So "We the People" have an option to legally and effectively make our voices heard. We will do this by striking at the real power structure of the current system, economic dominance by fiat money, financiers, and the wage system.

Here is the plan. On April 15th, all participants will do at least one (hopefully all) of the following:

1) Refuse to go to work.

2) Refuse to go to class.

3) Do not buy anything.

4) Withdraw all your money from the bank and keep it withdrawn for a couple of days.

5) Send a tea bag to your representatives in government, from the highest to the lowest. They will get the message.

6) Wear a white armband or wristband on you right arm to show that you are participating.

Two thousand years ago, a Roman Senator suggested that all slaves wear white armbands to better identify them. "No," said a wiser Senator, "if they see how many of them there are, they may revolt."

Members of our club will be participating, and it would be great to see people from all different political and social backgrounds coming together, despite their differences, to bring the message to the government that "We the People" are not happy and that the ultimate power over the course of our nation belongs to us.

--The ASU Campaign for Liberty

I'm down with taking it to the streets. If we can agree on who's responsible for this fine kettle of fish. The ASU Campaign for Liberty uses a curious choice of words to describe "the enemy" in the memo above -- "fiat money, financiers, and the wage system." Well now, I'm totally ready to burn those guys at the stake!

Fiat money. I don't think they're talking about a certain Italian automobile company, but who they mean, we dunno.

Whoever they mean by "fiat money" specficially, they're talking against Obama generally, because he's not Ron Paul, and therefore he's the proximate cause of everything that's just wrong. Sorry, but I can't go there. The ASU Campaign for Liberty doesn't like the president, and I do, although I care a good deal less for the Wall Street dudes the president's hired to advise him. Getting him unstuck from those particular men-in-suits may be difficult, though protests like this might help. Who knows? Might not, too. Because this particular call to arms seems a trifle ... blunt-edged, if you know what I mean. "Burn the whole place down" has never much appealed to me as a tactic, even back in the 1960s when, indeed, they were burning the whole place down. Didn't much work then, either.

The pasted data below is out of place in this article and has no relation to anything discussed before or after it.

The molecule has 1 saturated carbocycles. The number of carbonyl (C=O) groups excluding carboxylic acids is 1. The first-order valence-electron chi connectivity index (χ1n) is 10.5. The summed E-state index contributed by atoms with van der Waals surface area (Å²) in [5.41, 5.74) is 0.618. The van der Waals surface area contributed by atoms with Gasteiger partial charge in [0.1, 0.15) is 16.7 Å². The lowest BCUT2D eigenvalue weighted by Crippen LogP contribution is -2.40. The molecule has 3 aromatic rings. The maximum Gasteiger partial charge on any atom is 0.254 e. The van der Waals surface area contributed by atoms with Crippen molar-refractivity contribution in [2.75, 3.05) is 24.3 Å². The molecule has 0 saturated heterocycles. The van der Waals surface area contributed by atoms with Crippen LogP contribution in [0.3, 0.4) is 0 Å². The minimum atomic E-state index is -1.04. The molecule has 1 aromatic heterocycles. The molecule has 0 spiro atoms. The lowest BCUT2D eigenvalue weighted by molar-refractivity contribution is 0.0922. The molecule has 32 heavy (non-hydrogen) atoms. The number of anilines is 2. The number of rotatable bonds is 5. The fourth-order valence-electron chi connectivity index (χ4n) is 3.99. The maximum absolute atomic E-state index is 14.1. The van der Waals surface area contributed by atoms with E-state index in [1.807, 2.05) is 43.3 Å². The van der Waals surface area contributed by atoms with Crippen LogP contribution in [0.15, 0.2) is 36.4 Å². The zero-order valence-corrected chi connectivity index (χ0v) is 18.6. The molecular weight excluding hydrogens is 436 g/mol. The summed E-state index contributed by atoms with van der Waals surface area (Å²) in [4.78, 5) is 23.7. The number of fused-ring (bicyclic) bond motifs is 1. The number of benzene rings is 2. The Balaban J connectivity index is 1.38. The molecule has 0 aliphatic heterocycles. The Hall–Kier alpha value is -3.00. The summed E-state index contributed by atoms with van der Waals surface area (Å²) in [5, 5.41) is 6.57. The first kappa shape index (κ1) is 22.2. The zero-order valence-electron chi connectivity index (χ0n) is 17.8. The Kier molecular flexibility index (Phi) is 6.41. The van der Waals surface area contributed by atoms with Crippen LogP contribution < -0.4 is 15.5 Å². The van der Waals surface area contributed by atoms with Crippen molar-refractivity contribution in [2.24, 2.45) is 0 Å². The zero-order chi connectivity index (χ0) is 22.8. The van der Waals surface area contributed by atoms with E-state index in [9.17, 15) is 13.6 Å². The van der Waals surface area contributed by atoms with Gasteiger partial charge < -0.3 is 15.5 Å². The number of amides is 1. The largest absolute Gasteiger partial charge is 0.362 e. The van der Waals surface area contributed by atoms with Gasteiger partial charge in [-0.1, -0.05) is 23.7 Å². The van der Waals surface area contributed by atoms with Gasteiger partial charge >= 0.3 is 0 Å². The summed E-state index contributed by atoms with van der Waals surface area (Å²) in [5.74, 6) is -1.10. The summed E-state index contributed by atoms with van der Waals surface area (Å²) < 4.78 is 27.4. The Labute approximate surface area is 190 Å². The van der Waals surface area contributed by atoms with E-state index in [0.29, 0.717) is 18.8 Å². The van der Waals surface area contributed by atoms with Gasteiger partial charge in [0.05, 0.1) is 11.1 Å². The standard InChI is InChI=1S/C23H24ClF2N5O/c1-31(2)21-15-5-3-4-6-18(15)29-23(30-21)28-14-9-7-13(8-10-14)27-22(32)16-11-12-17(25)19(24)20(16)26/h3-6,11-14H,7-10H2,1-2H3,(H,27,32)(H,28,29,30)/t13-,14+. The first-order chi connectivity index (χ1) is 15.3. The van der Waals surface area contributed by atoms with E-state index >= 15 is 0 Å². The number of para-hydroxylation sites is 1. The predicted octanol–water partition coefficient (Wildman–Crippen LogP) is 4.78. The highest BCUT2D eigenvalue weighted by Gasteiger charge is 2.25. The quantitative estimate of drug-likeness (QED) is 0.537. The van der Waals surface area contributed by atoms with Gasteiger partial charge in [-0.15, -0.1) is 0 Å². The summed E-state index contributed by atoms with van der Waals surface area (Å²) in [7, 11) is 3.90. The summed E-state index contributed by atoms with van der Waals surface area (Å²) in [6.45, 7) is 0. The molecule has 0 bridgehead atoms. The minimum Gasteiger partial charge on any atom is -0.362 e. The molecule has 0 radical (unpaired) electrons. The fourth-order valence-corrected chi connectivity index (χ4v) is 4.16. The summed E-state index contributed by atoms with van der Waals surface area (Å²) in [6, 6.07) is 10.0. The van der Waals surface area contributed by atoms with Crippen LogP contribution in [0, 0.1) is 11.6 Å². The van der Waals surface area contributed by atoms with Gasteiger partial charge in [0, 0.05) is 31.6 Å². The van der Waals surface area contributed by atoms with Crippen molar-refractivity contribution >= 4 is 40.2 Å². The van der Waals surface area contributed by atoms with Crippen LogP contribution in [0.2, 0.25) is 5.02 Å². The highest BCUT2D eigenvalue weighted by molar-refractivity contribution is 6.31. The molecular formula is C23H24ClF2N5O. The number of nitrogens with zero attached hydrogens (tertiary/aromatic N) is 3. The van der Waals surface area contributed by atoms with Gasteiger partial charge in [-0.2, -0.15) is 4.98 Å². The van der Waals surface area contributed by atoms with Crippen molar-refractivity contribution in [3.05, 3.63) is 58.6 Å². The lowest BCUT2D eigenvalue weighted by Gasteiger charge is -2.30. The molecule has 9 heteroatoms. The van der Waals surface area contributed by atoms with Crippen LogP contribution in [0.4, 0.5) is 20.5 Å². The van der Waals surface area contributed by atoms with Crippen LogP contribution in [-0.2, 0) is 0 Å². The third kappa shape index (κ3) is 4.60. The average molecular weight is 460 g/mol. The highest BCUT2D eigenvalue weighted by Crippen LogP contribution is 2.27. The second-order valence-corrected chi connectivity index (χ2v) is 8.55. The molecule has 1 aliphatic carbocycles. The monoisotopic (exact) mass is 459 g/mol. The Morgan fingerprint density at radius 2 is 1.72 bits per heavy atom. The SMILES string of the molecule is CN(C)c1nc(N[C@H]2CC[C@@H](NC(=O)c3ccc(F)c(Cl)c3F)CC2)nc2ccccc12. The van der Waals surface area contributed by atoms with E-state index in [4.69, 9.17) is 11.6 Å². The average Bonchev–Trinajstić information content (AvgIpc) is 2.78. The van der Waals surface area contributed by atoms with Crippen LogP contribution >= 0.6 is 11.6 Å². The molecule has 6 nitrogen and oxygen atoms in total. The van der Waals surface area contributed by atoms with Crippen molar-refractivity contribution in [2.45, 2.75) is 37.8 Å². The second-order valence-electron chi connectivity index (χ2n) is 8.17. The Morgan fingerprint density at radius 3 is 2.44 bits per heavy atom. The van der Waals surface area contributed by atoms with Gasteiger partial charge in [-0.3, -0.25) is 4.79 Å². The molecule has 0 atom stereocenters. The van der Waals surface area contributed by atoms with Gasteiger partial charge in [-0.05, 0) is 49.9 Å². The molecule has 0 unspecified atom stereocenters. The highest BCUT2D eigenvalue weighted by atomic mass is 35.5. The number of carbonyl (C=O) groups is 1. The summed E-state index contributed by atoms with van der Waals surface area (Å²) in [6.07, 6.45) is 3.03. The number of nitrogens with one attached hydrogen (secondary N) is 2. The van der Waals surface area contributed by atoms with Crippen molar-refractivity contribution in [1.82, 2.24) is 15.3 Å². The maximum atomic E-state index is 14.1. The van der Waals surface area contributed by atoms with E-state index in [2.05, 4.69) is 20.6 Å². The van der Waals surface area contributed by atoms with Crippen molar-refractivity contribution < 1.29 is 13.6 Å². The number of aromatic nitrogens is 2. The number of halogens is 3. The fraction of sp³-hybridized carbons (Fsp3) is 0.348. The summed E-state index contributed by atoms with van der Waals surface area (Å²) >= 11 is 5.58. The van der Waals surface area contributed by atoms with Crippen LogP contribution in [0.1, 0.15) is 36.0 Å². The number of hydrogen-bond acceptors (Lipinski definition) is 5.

The line that might give the ASU Young Republicans some pause, prior to buying in to this protest against Obama: "the failure to hold the Bush and Obama administrations accountable." "Bush and Obama"? That's a lopsided formulation if there ever was one, since Bush had eight years to be held accountable for, and Obama, a few weeks, but the ASU Liberty Fighters have balanced the two presidents as pure equals in evil in that particular sentence. And that's a problem, dudes, if you're really looking for bipartisan involvement in your protest.

First you slap a Republican ("prosecute Bush"), and then you hug a Republican with that mention of sending a tea bag to our public officials. That tea bag gesture is a pure piece of grand larceny from the conservative Republican playbook. The only federal Rep. we have is Virginia Foxx, and she's not going to like getting a bunch of tea bags.

There's just one other phrase in the call to action that has me a little concerned: "the deployment of troops on American soil." Uh, where? Are we talking Green Beret assault on the Ron Paul compound in Texas, or just some National Guard action in the flood zone in South Dakota? That's a phrase that can't just be allowed to slip by unquestioned.

Whatever. Have a productive Tax Day, and we hope your employers are liberals.

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Tuesday, September 02, 2008

Big Tentism 

Ex-presidential candidate Ron Paul won't be allowed to address the Republican National Convention, and Paul himself says that John McCain apparently wants to keep him off the convention floor.